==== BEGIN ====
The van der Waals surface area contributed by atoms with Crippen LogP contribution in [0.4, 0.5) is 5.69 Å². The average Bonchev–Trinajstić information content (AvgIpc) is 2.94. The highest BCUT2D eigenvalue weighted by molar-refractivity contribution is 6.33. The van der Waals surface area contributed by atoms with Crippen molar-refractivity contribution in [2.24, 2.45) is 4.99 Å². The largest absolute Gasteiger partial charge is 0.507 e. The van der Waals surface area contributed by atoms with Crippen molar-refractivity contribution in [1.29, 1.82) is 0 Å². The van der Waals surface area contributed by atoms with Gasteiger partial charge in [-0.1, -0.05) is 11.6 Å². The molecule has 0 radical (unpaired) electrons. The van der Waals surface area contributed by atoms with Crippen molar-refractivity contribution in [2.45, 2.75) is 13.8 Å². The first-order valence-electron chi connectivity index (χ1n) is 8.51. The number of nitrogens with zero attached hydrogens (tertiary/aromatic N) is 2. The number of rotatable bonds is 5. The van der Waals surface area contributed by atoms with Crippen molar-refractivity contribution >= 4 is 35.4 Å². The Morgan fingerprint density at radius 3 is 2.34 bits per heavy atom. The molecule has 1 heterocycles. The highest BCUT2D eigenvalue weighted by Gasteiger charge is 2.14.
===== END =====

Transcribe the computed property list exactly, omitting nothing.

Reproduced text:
The van der Waals surface area contributed by atoms with Crippen LogP contribution in [0.4, 0.5) is 5.69 Å². The average Bonchev–Trinajstić information content (AvgIpc) is 2.94. The highest BCUT2D eigenvalue weighted by molar-refractivity contribution is 6.33. The van der Waals surface area contributed by atoms with Crippen molar-refractivity contribution in [2.24, 2.45) is 4.99 Å². The largest absolute Gasteiger partial charge is 0.507 e. The van der Waals surface area contributed by atoms with Crippen molar-refractivity contribution in [1.29, 1.82) is 0 Å². The van der Waals surface area contributed by atoms with Gasteiger partial charge in [-0.1, -0.05) is 11.6 Å². The molecule has 0 radical (unpaired) electrons. The van der Waals surface area contributed by atoms with Crippen molar-refractivity contribution in [2.45, 2.75) is 13.8 Å². The first-order valence-electron chi connectivity index (χ1n) is 8.51. The number of nitrogens with zero attached hydrogens (tertiary/aromatic N) is 2. The number of rotatable bonds is 5. The van der Waals surface area contributed by atoms with Crippen molar-refractivity contribution >= 4 is 35.4 Å². The Morgan fingerprint density at radius 3 is 2.34 bits per heavy atom. The molecule has 1 heterocycles. The highest BCUT2D eigenvalue weighted by Gasteiger charge is 2.14.